GENEVA — U.S. Secretary of State Rex Tillerson doubled down Thursday on Washington’s call for Syrian President Bashar Assad to leave power, looking past recent battlefield gains by his Russian-backed forces to insist that “the reign of the Assad family is coming to an end.”
Tillerson made the comments after what he called a “fruitful” meeting with the U.N.’s envoy for Syria, Staffan de Mistura, who later announced plans to resume U.N.-mediated peace Syrian talks Nov. 28. It will be the eighth such round under his mediation in Geneva since early 2016.
The top U.S. diplomat used the occasion to reiterate Washington’s longstanding, hardline position against Assad, which has been overshadowed of late by the Trump administration’s focus more on defeating Islamic State than on ousting the Syrian leader.
Tillerson also endeavored to play down Iran’s role in supporting Assad.
Syria’s war has left at least 400,000 people dead and driven more than 11 million people from their homes, and the United States has been calling for Assad to go nearly from the start of the uprising against him more than 6 1/2 years ago.
But this time, facts on the ground are playing more in his favor than at any time in years.
“The United States wants a whole and unified Syria with no role for Bashar Assad in the government,” Tillerson told reporters after the meeting at the U.S. mission in Geneva. “The reign of the Assad family is coming to an end, and the only issue is how that should be brought about.”
“We do not believe there is a future for the Assad regime, the Assad family,” he said.
Tillerson made similar statements in April — before even greater territorial gains by Assad’s forces, prompting the Syrian leader to retort then that the diplomat had been “hallucinating.”
In the past year, Assad’s forces have recaptured Syria’s second-largest city and reached the key eastern city of Deir el-Zour, long under siege from fighters for the Islamic State extremist group, which is also known as Daesh.
De Mistura announced the Nov. 28 date for the resumption of the intra-Syrian talks in an address by videoconference to the U.N. Security Council following the Tillerson meeting. He said it was time to move on the political track to end the conflict, saying “now is the moment of truth.”
“It would be a mistake by all of us if we think that time is on our side,” the special envoy said. “The best way to proceed requires indeed instead an intensified engagement among the key players in support of the Geneva parties.”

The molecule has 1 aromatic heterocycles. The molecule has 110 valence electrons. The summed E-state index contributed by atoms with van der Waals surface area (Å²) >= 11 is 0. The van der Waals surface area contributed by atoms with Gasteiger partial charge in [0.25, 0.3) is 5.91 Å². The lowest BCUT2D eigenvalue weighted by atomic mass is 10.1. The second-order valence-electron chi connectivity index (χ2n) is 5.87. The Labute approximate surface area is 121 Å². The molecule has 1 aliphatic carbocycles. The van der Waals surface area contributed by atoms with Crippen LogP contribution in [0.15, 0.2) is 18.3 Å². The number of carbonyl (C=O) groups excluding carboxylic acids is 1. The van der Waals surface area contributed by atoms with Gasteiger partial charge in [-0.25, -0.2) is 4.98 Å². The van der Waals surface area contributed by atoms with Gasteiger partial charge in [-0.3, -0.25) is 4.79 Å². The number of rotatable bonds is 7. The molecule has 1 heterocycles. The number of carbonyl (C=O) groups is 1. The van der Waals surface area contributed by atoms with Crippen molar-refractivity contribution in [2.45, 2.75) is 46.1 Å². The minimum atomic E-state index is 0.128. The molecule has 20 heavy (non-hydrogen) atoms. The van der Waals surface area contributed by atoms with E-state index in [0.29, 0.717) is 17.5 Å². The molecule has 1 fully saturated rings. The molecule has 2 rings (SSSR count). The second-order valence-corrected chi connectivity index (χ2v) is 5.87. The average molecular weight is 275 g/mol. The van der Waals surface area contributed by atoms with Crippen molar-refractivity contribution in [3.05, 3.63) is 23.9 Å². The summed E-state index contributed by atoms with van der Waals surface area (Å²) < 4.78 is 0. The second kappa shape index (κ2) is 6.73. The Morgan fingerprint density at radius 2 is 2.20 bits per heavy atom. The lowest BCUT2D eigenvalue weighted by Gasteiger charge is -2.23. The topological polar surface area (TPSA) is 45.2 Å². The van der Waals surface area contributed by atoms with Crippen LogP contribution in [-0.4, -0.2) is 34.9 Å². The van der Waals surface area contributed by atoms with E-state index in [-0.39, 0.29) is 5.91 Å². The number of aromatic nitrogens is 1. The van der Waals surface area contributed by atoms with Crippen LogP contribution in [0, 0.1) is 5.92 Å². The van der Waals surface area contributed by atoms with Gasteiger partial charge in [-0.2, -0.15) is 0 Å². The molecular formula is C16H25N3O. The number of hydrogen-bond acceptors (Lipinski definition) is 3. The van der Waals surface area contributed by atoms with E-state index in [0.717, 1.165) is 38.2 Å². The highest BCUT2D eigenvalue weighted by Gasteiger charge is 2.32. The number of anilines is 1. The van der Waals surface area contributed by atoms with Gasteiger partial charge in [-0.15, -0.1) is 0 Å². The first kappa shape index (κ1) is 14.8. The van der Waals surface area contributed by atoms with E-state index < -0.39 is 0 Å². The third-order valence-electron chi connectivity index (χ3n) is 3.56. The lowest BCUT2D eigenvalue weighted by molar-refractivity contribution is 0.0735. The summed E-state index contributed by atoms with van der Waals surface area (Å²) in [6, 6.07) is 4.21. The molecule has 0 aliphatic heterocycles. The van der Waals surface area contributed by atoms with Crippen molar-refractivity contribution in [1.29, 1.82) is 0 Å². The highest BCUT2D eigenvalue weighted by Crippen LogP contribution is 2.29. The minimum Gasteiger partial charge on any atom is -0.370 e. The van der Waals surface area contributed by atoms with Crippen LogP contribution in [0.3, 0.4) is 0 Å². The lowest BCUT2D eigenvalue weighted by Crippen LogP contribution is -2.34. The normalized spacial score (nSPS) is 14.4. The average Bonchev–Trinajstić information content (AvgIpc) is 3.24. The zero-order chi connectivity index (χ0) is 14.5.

Without an inclusive political process, de Mistura warned, “there is a real threat that Daesh or similar entities could return and exploit the feelings of marginalization and grievances.”
De Mistura said he would work to move into “real negotiation” on the schedule and process to draft a new constitution and the precise requirements for U.N.-supervised elections” while exploring the issue of governance and terrorism “in parallel” files. He expressed openness to any initiative that contributes to the U.N.-led process in Geneva.
Officials in Damascus could not be immediately reached for comment.
Opposition delegations — which do not include Islamic State or other U.N.-designated terrorist groups — have never spoken directly to Syrian government envoys under de Mistura’s mediation.
Tillerson said any exit of Assad should be done through the Geneva process, but such a departure was not a “prerequisite” for that process to start.
In just the last year, Assad’s Iran- and Russia-backed forces have recaptured Aleppo, Syria’s second-largest city, and last month reached the eastern city of Deir el-Zour that had long been under siege from IS fighters.
Assad’s forces and their allies have been battling IS just as U.S.-backed, Kurdish-led troops have pummeled the U.N.-designated terror group on another front: The Syrian Democratic Forces recently ousted IS from their so-called capital, Raqqa.
Speaking Thursday with a Russian delegation, Assad said the battlefield gains would pave the way for political progress, and that his government was ready to hasten the pace of national reconciliation.
He said his government would eventually address constitutional reforms and hold parliamentary elections.
Tillerson sought to play down any idea that the Syrian government’s advances might amount to a “triumph” for Iran, which has been a key backer of Assad.
“I see Iran as a hanger-on,” Tillerson said. “Iran has not been successful; the Russian government has been more successful. We have had success. I don’t think that Iran should be given credit for the defeat of ISIS in Syria.”
Tillerson met with de Mistura during a stop in Geneva on his way home from a trip to the Middle East and South Asia. Officials said Tillerson had initially planned to meet with officials from the U.N. refugee and migration agencies and the head of the International Committee of the Red Cross, but those meetings did not take place in his short visit in Geneva.
Associated Press writers Philip Issa in Beirut and Edith M. Lederer at the United Nations contributed to this report.